As the NZ govt has said ........just, go, home.

IndpendentO. According to a recent govt statement around 200K in the work visa category are not eligible for welfare. Few of these would have much property or debt in NZ, I imagine.

I was stunned when I saw it was 400k.
If half of those leave NZ that will have some profound effects, some of them positive (depending on your perspective)

Well perhaps after this our leaders will actually form a population policy that isn't based on hard working migrants coming in their hundreds of thousands with a dream of building a new life to end up in low wage jobs and unable to go back home because their families went into debt to get them to NZ. Sold a dream and ended in crummy jobs. Let's put pressure on our politicians to get a proper policy that doesn't exploit migrants and makes everyone in NZ better off, not just exploitative employers. Shane Jones is the only one who has made any noise about this, but fool me once shame on you, fool me twice, shame on me.

There’s an even worse problem, according to the MOH. Some 5000 people die each year of it in NZ or 13 people a day. Something called Benson&Hedges-20, apparently.

Are we all at risk of dying of this condition and how contagious is it?

The tea leaves tell their own tale, but the graphs are interesting. Reality is a little more moderate than our emotions allow at times, but that's the good news. The other reality is the recent downward trend & we're talking cliff face stuff here. Most of the damage has already been done. The combination of the speed of the virus & the speed of the global reactions, it's all knee jerk stuff with a weeks worth of study behind it. Nobody's got it right, but then nobody was expected to get it right, right?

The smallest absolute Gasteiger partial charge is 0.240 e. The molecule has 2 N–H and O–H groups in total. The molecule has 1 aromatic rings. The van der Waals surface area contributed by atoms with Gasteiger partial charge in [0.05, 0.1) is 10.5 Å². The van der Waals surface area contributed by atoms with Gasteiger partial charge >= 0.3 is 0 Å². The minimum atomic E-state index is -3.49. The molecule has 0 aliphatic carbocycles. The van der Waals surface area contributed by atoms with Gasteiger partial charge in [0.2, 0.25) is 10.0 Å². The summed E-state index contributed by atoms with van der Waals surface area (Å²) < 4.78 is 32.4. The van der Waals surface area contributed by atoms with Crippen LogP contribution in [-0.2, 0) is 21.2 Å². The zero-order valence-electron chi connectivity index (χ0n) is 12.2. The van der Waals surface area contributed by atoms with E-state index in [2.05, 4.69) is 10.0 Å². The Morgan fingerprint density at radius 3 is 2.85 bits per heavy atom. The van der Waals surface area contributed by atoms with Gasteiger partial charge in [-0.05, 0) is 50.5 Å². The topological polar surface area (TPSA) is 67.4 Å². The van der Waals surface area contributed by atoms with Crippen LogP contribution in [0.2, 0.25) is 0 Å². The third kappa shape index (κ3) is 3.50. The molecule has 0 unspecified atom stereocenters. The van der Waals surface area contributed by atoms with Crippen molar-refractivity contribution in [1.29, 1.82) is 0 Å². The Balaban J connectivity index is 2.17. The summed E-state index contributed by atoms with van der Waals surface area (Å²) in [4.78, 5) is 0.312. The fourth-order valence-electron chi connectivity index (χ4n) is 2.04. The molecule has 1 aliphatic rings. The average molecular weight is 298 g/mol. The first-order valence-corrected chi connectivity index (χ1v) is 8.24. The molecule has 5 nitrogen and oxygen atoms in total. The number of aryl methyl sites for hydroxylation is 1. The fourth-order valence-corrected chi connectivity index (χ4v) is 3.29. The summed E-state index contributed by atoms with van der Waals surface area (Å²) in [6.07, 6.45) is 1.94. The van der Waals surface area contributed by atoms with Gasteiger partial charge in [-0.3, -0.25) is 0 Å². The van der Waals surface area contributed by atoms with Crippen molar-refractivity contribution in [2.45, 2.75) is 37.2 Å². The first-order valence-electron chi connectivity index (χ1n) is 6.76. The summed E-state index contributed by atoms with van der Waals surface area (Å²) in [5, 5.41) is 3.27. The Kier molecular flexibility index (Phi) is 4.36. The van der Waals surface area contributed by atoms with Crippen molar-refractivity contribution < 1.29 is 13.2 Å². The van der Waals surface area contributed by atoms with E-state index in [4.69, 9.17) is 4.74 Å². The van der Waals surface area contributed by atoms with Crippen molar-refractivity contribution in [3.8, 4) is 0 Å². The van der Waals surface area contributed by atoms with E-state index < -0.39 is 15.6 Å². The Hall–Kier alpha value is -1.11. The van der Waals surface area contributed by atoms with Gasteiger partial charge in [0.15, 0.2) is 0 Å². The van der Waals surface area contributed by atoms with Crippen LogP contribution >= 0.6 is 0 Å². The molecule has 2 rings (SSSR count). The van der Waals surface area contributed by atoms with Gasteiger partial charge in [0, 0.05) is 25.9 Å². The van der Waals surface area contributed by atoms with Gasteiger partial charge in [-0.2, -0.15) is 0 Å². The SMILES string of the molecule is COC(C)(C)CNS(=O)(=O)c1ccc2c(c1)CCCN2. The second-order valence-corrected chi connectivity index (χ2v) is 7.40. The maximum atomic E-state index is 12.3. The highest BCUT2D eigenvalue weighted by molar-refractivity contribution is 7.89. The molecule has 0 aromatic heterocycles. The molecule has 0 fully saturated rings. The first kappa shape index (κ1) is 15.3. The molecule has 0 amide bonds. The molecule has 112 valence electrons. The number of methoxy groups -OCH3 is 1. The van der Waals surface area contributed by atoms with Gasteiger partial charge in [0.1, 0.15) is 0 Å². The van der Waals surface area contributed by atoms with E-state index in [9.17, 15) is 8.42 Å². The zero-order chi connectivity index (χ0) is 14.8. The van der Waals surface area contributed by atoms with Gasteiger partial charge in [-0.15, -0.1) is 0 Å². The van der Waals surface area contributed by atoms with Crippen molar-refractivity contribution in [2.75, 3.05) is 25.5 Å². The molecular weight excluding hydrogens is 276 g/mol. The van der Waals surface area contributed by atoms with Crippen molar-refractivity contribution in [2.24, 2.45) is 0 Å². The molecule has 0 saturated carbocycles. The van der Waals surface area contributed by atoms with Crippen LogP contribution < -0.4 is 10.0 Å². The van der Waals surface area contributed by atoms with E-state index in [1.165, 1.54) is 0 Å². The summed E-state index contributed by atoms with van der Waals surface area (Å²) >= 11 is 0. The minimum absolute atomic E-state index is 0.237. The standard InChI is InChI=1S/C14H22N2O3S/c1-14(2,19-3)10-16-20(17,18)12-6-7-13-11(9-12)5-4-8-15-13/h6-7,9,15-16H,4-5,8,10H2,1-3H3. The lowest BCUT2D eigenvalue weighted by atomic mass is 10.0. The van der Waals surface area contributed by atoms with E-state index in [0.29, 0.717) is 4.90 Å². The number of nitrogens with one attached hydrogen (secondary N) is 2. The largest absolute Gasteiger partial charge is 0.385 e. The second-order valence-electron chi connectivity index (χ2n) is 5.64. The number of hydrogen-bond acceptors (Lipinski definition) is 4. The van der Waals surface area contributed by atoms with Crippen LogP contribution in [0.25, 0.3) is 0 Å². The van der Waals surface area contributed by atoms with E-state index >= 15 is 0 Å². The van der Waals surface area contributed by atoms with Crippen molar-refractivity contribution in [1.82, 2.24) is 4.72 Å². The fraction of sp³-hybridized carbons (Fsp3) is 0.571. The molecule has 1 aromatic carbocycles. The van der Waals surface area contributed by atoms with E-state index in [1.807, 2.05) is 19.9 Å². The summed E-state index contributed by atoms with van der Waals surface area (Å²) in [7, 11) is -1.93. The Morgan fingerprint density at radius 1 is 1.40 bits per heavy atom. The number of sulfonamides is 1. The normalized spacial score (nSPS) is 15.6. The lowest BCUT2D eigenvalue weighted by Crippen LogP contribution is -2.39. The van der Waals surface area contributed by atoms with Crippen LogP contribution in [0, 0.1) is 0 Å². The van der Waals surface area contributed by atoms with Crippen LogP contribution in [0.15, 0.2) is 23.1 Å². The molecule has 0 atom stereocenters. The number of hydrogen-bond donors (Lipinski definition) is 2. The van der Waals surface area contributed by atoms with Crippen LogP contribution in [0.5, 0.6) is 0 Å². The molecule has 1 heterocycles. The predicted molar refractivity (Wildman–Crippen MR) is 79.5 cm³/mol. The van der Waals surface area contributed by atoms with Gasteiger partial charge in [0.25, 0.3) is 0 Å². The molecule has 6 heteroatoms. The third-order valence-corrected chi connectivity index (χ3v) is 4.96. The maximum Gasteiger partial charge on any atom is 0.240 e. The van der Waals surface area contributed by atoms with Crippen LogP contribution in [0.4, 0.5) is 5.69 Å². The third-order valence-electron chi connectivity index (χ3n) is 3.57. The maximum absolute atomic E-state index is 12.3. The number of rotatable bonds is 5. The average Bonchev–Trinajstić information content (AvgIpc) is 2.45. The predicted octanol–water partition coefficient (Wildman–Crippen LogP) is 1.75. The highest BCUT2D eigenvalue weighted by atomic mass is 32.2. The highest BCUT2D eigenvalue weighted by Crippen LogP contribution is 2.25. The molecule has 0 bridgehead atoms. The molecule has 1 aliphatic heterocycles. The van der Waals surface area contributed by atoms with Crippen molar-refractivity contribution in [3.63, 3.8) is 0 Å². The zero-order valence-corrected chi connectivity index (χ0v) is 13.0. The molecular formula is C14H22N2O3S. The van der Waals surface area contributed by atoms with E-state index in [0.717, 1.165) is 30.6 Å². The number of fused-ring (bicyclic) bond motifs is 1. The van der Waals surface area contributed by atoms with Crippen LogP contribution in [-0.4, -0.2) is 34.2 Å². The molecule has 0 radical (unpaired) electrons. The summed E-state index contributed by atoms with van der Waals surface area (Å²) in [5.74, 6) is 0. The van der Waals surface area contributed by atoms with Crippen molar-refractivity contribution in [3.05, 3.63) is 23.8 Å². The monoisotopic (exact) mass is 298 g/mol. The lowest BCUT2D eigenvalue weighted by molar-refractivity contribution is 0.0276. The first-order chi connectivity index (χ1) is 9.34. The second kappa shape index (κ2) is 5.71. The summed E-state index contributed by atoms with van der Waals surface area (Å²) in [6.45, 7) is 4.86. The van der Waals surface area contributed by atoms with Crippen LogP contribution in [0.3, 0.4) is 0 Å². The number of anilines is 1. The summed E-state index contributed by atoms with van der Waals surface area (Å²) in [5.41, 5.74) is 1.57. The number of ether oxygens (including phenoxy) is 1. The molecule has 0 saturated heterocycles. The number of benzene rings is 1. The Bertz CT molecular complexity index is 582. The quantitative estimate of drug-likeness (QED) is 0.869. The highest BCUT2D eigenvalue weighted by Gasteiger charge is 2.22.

Remember we're all in this together. The good, the bad & the ugly will be experienced by everyone at some point in some way, shape or form. What I'm hoping is that we're brave enough for some new millennium thinking that might help most of us back into a job, or being able to stay in the place where you are at a bit longer, or the encouragement to try new things, new ways or better ways of doing stuff perhaps. This is a great chance for a reset. Are we brave enough or mindful enough or clever enough to approach this moment with an open mindset, or will we end up arguing the toss in the lead up to the election by throwing personalities under the (empty) buses once again?

This will probably fall on deaf ears, yet, for what it's worth, a suggestion for a few newly unemployed. Blockchain. I see most have already stopped reading. Employment globally in the digital market has been growing enormously, and many, if not most, organisations will be, or already are, employing blockchain in aspects of their business. There are courses online, and research is implicit. The financial services sector in particular will/ are, migrating many of their systems to blockchain, as the efficiencies gained are implicit to a low margin environment. You could be one of the few walking in the door, as the many are walking out. Simply a thought, like I said, it's only for a few, yet blockchain has been a dirty, hidden, at times possibly abused word in financial sectors. Point is, not many even know about it, or it's applications. Nike use blockchain to track their products from factory to customer, customers use it to check the authenticity of their purchase. There are many more large, and small business using blockchain, and qualified people are thin on the ground. Even the likes of the big banks, jp Morgan, HSBC etc, they're all into blockchain. Hope it helps at least a few.

Days to the General Election: 20
See Party Policies here. Party Lists here.